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T-MobileNetworkImage12:10 PM – We all hate those early termination fees that carriers have put in place.  If you want to leave your contract early, depending on how far you are in your contract, be ready to pay at least $200 to cancel.  Early Termination Fees (ETFs) are the reasons customers are bound to stay with the carrier.  We recently told you about T-Mobile’s CEO John Legere teasing us on Twitter about “Uncarrier 4,” the company’s next phase in eliminating something that eases customer’s pain.  We may get insight about what this plan codenamed “Houdini” is all about, from a recent report published by TmoNews.

A source close to TmoNews has told them that the carrier’s next phase may be related to early termination fees.  This will be especially appealing to family as T-Mobile will offer $350 credit for those switching from another carrier.  This deal would be aimed for families with up to five lines.  Customers would receive instant credits for trading in their current smartphone, and once you turn in the total bill, the wireless carrier would credit you $350.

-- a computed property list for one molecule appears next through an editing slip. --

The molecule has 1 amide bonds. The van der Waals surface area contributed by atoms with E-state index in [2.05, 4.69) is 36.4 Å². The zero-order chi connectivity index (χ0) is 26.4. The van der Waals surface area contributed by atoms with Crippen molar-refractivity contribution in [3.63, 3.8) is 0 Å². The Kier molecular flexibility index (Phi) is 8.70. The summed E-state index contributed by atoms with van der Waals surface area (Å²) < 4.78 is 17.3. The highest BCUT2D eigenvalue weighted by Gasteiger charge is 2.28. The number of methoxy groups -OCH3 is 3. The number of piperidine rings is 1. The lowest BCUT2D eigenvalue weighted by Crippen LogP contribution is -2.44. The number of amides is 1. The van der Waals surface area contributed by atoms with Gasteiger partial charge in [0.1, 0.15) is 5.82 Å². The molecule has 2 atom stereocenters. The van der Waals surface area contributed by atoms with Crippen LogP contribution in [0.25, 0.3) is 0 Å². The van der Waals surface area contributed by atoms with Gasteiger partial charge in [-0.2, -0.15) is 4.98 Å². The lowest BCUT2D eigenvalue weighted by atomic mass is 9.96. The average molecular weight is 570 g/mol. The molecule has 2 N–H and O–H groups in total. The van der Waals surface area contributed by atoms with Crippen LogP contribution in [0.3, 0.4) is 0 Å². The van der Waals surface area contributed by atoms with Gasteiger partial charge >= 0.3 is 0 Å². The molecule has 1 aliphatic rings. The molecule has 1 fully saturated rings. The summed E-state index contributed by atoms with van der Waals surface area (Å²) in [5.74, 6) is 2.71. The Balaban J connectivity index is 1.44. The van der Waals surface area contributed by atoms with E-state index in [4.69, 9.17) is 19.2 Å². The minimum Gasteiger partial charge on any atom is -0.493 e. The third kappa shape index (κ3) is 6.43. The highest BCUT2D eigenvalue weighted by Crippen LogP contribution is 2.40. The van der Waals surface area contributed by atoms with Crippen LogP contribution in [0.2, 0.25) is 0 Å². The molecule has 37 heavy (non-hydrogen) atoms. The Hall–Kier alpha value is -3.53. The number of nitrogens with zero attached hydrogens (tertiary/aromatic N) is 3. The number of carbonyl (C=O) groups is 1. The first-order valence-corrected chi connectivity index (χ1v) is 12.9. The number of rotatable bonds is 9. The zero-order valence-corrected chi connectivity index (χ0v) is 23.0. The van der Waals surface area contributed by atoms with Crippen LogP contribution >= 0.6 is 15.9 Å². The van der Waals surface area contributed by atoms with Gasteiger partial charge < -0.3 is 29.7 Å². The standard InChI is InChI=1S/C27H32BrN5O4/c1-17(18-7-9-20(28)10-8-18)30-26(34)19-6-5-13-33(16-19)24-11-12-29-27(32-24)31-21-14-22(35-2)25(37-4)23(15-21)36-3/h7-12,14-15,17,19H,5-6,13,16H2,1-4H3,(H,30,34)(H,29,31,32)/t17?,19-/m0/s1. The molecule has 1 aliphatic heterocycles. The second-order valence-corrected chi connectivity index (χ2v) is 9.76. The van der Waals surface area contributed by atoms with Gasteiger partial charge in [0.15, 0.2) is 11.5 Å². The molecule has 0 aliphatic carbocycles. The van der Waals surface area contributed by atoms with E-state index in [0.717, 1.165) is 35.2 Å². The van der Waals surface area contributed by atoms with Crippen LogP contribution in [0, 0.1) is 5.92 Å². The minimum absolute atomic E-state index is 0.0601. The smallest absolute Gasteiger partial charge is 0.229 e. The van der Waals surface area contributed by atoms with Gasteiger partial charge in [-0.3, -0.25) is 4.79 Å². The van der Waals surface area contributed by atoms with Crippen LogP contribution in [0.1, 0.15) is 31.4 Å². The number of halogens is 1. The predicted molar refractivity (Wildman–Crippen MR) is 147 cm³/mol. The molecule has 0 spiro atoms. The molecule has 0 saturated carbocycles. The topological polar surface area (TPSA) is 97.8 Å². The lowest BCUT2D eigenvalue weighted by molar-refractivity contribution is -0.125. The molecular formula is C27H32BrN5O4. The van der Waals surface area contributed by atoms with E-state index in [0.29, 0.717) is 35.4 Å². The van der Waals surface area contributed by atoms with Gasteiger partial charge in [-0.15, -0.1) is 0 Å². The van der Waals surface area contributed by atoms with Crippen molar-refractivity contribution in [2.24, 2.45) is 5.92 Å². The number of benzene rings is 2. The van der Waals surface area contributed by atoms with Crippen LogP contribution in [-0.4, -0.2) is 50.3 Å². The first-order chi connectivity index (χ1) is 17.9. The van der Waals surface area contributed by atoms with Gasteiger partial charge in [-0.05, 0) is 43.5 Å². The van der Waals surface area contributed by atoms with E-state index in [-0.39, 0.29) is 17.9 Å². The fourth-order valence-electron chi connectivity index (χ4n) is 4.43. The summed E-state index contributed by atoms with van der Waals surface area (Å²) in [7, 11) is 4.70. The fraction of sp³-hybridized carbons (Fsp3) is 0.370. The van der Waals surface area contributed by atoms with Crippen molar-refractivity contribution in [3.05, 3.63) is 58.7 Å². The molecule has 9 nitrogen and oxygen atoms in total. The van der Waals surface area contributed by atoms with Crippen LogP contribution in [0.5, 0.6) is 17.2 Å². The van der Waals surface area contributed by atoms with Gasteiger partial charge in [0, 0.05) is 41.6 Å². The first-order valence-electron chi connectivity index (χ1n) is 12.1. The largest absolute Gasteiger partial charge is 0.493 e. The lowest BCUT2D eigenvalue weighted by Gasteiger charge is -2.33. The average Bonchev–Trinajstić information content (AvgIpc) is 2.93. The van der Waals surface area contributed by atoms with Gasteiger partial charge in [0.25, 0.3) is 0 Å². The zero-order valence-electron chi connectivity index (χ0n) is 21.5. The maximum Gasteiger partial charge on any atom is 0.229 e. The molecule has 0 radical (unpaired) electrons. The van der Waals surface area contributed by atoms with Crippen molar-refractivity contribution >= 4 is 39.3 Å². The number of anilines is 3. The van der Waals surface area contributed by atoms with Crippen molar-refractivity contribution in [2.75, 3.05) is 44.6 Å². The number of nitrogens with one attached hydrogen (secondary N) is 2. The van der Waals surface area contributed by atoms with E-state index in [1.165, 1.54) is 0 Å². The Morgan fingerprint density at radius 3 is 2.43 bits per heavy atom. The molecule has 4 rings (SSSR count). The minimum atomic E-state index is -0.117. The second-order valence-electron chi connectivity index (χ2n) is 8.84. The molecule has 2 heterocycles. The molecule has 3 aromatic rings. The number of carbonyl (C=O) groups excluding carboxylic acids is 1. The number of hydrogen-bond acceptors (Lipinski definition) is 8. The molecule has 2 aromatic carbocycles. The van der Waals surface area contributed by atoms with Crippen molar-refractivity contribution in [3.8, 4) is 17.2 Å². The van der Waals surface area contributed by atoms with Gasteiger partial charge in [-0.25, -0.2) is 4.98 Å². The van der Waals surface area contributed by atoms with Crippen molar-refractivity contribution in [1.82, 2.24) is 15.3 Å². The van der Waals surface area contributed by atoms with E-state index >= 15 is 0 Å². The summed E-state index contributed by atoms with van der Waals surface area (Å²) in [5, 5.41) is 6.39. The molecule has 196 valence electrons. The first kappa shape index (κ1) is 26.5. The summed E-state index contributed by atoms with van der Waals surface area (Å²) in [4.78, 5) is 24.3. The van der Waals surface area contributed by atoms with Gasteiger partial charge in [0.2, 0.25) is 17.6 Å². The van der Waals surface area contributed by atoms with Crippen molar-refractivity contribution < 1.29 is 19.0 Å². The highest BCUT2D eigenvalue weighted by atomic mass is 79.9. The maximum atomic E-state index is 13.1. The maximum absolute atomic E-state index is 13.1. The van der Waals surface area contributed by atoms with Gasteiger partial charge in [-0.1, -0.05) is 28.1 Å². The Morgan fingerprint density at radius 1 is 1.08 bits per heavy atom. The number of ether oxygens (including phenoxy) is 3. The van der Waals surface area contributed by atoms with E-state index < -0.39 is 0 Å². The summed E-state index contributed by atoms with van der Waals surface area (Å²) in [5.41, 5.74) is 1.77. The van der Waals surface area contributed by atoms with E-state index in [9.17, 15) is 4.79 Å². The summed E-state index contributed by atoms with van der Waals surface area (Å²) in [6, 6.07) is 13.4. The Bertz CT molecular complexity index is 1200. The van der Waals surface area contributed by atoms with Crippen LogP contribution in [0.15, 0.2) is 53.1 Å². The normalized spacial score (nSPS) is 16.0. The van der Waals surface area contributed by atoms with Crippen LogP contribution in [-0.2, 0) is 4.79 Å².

Here is the information TmoNews was given:

[quote]…he’s teasing a project code named “houdini” which will give switchers up to $350 in credit when they switch to TMO… Emphasis will be on families switching up to 5 lines regardless of contract end dates…

New customers will receive instant credit when they trade in a smartphone, then get a credit for the ETF charged by their old carrier when they submit the final bill to TMO.[/quote]

Related:  T-Mobile’s John Legere continues attack on other carriers with Uncarrier 4

Essentially, you may spend up to $350 per line to leave AT&T, Verizon or Sprint, but that money is reimbursed to you by T-Mobile in credit towards a new plan.  You aren’t spending any extra money in terms of the $350.  This is a great way for T-Mobile to attract customers away from other carriers like AT&T and Verizon, who are currently charging customers a lot of money for their plans.  Other carrier’s are trying to compete with T-Mobile, but are still failing.

This is quite a bold move on T-Mobile’s part.  Don’t you think?

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